Potential 2020 contenders compete for staff in key states

It’s one of the clearest signals to date of who’s considering a run for the White House in 2020: staffing.

For months, would-be Democratic presidential hopefuls — Sens. Cory BookerCory Anthony BookerCalifornia Dems back Yang after he expresses disappointment over initial DNC lineup Obamas, Clintons to headline Biden's nominating convention Senators ask for removal of tariffs on EU food, wine, spirits: report MORE (N.J.) and Elizabeth WarrenElizabeth WarrenKamala Harris: The conventional (and predictable) pick all along On The Money: McConnell says it's time to restart coronavirus talks | New report finds majority of Americans support merger moratorium | Corporate bankruptcies on pace for 10-year high Hillicon Valley: Facebook removed over 22 million posts for hate speech in second quarter | Republicans introduce bill to defend universities against hackers targeting COVID-19 research | Facebook's Sandberg backs Harris as VP pick MORE (Mass.), to name a couple — have dispatched trusted aides and advisers across the country to help Democrats in the midterm elections.

At the same time, several potential candidates have started the process of recruiting new personnel in a handful of states that will be pivotal in securing their party’s nomination in 2020.

While most staffing decisions are still in their formative phases and few official moves have been made, several Democratic officials in early primary states said that would-be White House hopefuls and their advisers have been making calls to prospective campaign operatives, who could eventually help build their ground operations in the run-up to 2020.

Taken together, the moves are intended to help Democrats eyeing a challenge to President TrumpDonald John TrumpDemocrat calls on White House to withdraw ambassador to Belarus nominee TikTok collected data from mobile devices to track Android users: report Peterson wins Minnesota House primary in crucial swing district MORE gain an early presence in crucial early-voting states, including Iowa and New Hampshire, and build political networks that will come in handy in a potentially crowded primary field.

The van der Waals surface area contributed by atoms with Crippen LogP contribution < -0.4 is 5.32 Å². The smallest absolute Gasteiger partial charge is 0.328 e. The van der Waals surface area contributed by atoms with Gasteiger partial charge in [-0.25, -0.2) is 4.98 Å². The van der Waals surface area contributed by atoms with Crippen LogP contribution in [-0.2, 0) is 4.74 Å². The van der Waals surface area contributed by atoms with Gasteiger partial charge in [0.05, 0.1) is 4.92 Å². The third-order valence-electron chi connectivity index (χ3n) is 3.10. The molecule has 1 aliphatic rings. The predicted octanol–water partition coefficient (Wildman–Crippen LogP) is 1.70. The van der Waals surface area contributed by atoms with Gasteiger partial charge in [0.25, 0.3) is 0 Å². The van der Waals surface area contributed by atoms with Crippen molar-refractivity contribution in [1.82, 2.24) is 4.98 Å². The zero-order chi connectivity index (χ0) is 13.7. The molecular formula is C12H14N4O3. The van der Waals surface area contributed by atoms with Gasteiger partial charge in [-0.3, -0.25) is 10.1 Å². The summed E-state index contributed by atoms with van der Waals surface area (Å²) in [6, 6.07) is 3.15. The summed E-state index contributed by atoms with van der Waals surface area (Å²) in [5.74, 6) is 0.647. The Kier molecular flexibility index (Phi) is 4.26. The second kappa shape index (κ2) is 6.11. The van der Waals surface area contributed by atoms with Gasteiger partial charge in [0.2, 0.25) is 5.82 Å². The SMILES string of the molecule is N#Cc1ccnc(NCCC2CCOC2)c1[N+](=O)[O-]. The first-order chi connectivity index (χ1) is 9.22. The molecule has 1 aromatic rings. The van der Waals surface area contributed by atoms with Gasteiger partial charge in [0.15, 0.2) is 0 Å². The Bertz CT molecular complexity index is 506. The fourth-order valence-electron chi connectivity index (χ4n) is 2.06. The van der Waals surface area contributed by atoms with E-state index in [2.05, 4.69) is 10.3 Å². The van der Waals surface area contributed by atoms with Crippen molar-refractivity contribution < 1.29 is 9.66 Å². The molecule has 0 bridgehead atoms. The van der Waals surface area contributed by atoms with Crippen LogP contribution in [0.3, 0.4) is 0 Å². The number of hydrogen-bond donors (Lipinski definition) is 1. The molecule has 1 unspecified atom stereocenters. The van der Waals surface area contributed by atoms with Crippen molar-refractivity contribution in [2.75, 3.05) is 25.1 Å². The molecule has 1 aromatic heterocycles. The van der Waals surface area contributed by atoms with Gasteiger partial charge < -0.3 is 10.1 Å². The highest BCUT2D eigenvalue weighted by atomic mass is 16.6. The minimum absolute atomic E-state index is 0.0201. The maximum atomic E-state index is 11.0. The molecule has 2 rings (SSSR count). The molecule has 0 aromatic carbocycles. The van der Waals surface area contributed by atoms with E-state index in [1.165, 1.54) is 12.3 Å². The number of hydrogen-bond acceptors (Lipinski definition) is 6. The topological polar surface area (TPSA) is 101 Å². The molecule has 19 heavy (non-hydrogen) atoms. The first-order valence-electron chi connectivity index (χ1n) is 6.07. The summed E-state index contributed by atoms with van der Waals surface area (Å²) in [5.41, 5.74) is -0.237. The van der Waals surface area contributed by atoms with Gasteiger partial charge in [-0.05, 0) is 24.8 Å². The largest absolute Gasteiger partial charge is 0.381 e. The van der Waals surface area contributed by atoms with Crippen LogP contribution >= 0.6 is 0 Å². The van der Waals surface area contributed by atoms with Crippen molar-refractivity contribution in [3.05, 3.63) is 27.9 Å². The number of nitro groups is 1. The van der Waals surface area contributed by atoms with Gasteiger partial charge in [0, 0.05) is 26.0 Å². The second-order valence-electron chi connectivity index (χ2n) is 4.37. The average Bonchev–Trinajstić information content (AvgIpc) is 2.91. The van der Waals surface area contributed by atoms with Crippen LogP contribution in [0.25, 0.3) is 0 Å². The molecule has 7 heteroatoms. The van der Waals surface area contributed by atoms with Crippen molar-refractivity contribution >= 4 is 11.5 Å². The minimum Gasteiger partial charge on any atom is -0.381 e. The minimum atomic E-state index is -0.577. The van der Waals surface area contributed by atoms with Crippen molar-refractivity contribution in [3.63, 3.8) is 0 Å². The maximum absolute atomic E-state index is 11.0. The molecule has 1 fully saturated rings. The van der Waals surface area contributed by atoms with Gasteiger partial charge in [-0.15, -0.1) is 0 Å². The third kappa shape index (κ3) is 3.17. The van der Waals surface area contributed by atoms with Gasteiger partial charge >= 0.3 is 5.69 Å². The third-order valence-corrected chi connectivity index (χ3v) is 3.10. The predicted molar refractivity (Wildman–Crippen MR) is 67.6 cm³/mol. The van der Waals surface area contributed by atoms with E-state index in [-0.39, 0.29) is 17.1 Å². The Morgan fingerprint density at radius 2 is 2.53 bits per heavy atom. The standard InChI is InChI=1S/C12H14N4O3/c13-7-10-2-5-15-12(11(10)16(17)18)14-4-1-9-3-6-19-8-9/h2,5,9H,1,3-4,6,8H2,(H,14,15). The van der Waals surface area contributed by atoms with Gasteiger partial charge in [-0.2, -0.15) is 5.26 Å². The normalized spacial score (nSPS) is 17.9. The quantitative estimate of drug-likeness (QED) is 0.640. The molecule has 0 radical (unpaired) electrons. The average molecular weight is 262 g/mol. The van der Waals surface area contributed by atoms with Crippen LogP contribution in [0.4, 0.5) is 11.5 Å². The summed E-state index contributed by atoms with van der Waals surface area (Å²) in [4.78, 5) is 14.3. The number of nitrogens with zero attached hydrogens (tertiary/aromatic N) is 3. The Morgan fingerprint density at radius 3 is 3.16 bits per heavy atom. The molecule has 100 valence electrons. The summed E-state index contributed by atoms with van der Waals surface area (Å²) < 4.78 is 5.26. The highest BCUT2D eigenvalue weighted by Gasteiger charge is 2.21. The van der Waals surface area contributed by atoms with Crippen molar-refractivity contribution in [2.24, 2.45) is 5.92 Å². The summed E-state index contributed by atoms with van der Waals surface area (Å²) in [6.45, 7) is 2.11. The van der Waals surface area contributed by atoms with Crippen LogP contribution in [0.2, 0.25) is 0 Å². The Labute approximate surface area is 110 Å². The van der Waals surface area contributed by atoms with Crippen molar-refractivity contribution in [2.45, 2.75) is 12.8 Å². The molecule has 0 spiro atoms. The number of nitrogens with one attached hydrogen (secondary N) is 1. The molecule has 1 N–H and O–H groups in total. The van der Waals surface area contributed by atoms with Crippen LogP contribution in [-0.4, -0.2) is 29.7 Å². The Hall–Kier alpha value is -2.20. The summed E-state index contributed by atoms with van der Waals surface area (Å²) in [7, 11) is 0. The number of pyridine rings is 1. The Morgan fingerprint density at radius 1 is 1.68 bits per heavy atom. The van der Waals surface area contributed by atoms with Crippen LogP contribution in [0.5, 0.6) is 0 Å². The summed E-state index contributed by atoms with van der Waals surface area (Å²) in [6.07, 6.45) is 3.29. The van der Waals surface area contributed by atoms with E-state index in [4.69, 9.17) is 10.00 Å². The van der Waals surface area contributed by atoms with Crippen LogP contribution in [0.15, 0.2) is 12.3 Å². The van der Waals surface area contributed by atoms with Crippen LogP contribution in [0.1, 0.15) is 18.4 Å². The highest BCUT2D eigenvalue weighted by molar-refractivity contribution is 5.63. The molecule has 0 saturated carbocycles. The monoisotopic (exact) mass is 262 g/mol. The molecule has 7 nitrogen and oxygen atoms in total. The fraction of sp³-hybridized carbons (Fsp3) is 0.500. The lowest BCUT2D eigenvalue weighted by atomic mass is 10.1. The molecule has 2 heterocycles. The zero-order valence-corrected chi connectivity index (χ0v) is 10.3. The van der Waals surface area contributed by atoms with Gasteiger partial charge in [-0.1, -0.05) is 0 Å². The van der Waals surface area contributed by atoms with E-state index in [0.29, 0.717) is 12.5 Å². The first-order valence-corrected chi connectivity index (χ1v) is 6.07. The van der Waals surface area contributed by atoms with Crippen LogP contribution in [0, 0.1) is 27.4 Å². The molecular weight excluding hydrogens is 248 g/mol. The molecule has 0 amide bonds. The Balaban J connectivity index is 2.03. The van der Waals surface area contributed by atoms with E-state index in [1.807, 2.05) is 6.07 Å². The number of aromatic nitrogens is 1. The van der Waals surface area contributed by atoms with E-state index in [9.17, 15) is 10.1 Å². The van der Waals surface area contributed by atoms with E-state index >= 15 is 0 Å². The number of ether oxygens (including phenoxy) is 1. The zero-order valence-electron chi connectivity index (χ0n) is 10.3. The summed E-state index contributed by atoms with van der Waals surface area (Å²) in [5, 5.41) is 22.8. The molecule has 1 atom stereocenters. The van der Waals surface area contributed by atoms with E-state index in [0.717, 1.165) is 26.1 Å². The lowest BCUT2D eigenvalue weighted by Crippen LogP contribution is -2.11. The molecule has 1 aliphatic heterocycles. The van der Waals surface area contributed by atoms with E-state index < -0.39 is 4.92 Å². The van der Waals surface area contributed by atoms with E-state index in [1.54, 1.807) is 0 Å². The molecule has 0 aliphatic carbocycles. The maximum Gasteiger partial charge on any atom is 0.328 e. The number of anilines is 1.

“The advantage is it helps us establish a strong footprint before anyone else officially announces,” said Ahmed Elsayed, a spokesperson for Rep. John DelaneyJohn DelaneyCoronavirus Report: The Hill's Steve Clemons interviews Rep. Rodney Davis Eurasia Group founder Ian Bremmer says Trump right on China but wrong on WHO; CDC issues new guidance for large gatherings The Hill's Coronavirus Report: Kansas City Mayor Quinton Lucas says country needs to rethink what 'policing' means; US cases surpass 2 million with no end to pandemic in sight MORE (D-Md.), who has been campaigning for the White House for nearly a year and a half and has already visited all 99 counties in Iowa.

By the first week of January, Delaney’s campaign will have 21 staffers on the ground in Iowa, the first state to hold presidential caucuses, as well as three people in New Hampshire, where the first primaries will take place.

Elsayed said that staffing up early in key primary states is part of a strategy to recruit aides, organizers and advisers before prospective candidates with higher national profiles ramp up their ground operations.

Among those making staffing moves is Warren, who deployed five staffers across the four early primary states this year: two in New Hampshire and three in Iowa, South Carolina and Nevada.

Likewise, Rep. Eric SwalwellEric Michael Swalwell'This already exists': Democrats seize on potential Trump executive order on preexisting conditions Swalwell: Barr has taken Michael Cohen's job as Trump's fixer The Hill's Coronavirus Report: Chris Christie says Trump team wasn't aggressive enough early in COVID-19 crisis; Tensions between White House, Fauci boil over MORE (D-Calif.), who is also considering a White House bid, dispatched one full-time aide to Iowa to work on midterm campaigns ahead of the November election.